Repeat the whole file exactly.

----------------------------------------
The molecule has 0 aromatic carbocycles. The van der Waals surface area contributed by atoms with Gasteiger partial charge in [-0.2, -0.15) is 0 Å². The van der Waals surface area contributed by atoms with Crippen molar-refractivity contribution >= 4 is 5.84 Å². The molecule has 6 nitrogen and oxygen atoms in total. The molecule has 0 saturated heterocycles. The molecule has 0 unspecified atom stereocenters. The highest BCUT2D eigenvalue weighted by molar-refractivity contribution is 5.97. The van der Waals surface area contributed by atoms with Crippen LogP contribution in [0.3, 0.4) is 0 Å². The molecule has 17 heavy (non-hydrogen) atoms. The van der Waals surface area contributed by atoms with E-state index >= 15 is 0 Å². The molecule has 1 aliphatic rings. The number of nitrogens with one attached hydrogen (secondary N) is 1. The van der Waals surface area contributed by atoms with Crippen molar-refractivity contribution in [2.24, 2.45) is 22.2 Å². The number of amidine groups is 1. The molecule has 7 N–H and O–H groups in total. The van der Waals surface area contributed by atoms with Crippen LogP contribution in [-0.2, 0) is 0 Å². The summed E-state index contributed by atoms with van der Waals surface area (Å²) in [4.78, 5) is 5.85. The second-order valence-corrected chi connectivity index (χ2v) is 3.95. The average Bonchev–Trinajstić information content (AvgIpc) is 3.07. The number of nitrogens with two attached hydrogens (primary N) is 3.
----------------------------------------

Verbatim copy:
The molecule has 0 aromatic carbocycles. The van der Waals surface area contributed by atoms with Gasteiger partial charge in [-0.2, -0.15) is 0 Å². The van der Waals surface area contributed by atoms with Crippen molar-refractivity contribution >= 4 is 5.84 Å². The molecule has 6 nitrogen and oxygen atoms in total. The molecule has 0 saturated heterocycles. The molecule has 0 unspecified atom stereocenters. The highest BCUT2D eigenvalue weighted by molar-refractivity contribution is 5.97. The van der Waals surface area contributed by atoms with Crippen LogP contribution in [0.3, 0.4) is 0 Å². The molecule has 17 heavy (non-hydrogen) atoms. The van der Waals surface area contributed by atoms with E-state index >= 15 is 0 Å². The molecule has 1 aliphatic rings. The number of nitrogens with one attached hydrogen (secondary N) is 1. The van der Waals surface area contributed by atoms with Crippen molar-refractivity contribution in [2.24, 2.45) is 22.2 Å². The number of amidine groups is 1. The molecule has 7 N–H and O–H groups in total. The van der Waals surface area contributed by atoms with Crippen LogP contribution in [-0.2, 0) is 0 Å². The summed E-state index contributed by atoms with van der Waals surface area (Å²) in [4.78, 5) is 5.85. The second-order valence-corrected chi connectivity index (χ2v) is 3.95. The average Bonchev–Trinajstić information content (AvgIpc) is 3.07. The number of nitrogens with two attached hydrogens (primary N) is 3.